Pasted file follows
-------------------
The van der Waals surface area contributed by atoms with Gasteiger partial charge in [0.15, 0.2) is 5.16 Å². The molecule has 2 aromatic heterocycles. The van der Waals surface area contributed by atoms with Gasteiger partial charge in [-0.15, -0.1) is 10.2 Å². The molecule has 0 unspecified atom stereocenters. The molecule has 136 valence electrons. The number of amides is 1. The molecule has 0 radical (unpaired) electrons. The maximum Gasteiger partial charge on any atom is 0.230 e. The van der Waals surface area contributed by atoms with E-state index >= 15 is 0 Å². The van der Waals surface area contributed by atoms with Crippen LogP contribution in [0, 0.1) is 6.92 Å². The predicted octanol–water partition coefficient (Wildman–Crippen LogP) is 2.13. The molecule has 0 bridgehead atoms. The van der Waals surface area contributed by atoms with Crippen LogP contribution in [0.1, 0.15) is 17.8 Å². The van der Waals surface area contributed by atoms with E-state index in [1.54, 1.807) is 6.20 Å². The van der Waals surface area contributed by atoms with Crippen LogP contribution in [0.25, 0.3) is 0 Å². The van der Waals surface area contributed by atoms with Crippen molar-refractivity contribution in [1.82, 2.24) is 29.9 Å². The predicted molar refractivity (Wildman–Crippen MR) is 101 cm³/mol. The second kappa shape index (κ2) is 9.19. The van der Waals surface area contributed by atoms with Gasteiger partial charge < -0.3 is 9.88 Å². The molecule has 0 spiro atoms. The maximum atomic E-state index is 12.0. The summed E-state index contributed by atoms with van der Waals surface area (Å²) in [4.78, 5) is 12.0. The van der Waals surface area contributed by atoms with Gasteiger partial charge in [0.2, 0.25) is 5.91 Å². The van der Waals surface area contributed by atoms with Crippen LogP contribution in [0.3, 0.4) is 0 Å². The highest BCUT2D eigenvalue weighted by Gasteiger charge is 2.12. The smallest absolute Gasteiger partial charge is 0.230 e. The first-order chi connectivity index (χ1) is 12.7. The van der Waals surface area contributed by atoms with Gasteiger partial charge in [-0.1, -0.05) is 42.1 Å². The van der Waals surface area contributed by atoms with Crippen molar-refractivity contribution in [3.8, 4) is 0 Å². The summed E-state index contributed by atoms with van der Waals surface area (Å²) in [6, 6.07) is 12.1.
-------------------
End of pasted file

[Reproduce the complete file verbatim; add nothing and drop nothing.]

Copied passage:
The van der Waals surface area contributed by atoms with Gasteiger partial charge in [0.15, 0.2) is 5.16 Å². The molecule has 2 aromatic heterocycles. The van der Waals surface area contributed by atoms with Gasteiger partial charge in [-0.15, -0.1) is 10.2 Å². The molecule has 0 unspecified atom stereocenters. The molecule has 136 valence electrons. The number of amides is 1. The molecule has 0 radical (unpaired) electrons. The maximum Gasteiger partial charge on any atom is 0.230 e. The van der Waals surface area contributed by atoms with E-state index >= 15 is 0 Å². The van der Waals surface area contributed by atoms with Crippen LogP contribution in [0, 0.1) is 6.92 Å². The predicted octanol–water partition coefficient (Wildman–Crippen LogP) is 2.13. The molecule has 0 bridgehead atoms. The van der Waals surface area contributed by atoms with Crippen LogP contribution in [0.1, 0.15) is 17.8 Å². The van der Waals surface area contributed by atoms with E-state index in [1.54, 1.807) is 6.20 Å². The van der Waals surface area contributed by atoms with Crippen LogP contribution in [0.25, 0.3) is 0 Å². The van der Waals surface area contributed by atoms with Crippen molar-refractivity contribution in [1.82, 2.24) is 29.9 Å². The predicted molar refractivity (Wildman–Crippen MR) is 101 cm³/mol. The second kappa shape index (κ2) is 9.19. The van der Waals surface area contributed by atoms with Gasteiger partial charge < -0.3 is 9.88 Å². The molecule has 0 spiro atoms. The maximum atomic E-state index is 12.0. The summed E-state index contributed by atoms with van der Waals surface area (Å²) in [4.78, 5) is 12.0. The van der Waals surface area contributed by atoms with Gasteiger partial charge in [0.2, 0.25) is 5.91 Å². The van der Waals surface area contributed by atoms with Crippen LogP contribution in [0.3, 0.4) is 0 Å². The highest BCUT2D eigenvalue weighted by Gasteiger charge is 2.12. The smallest absolute Gasteiger partial charge is 0.230 e. The first-order chi connectivity index (χ1) is 12.7. The van der Waals surface area contributed by atoms with Gasteiger partial charge in [-0.1, -0.05) is 42.1 Å². The van der Waals surface area contributed by atoms with Crippen molar-refractivity contribution in [3.8, 4) is 0 Å². The summed E-state index contributed by atoms with van der Waals surface area (Å²) in [6, 6.07) is 12.1.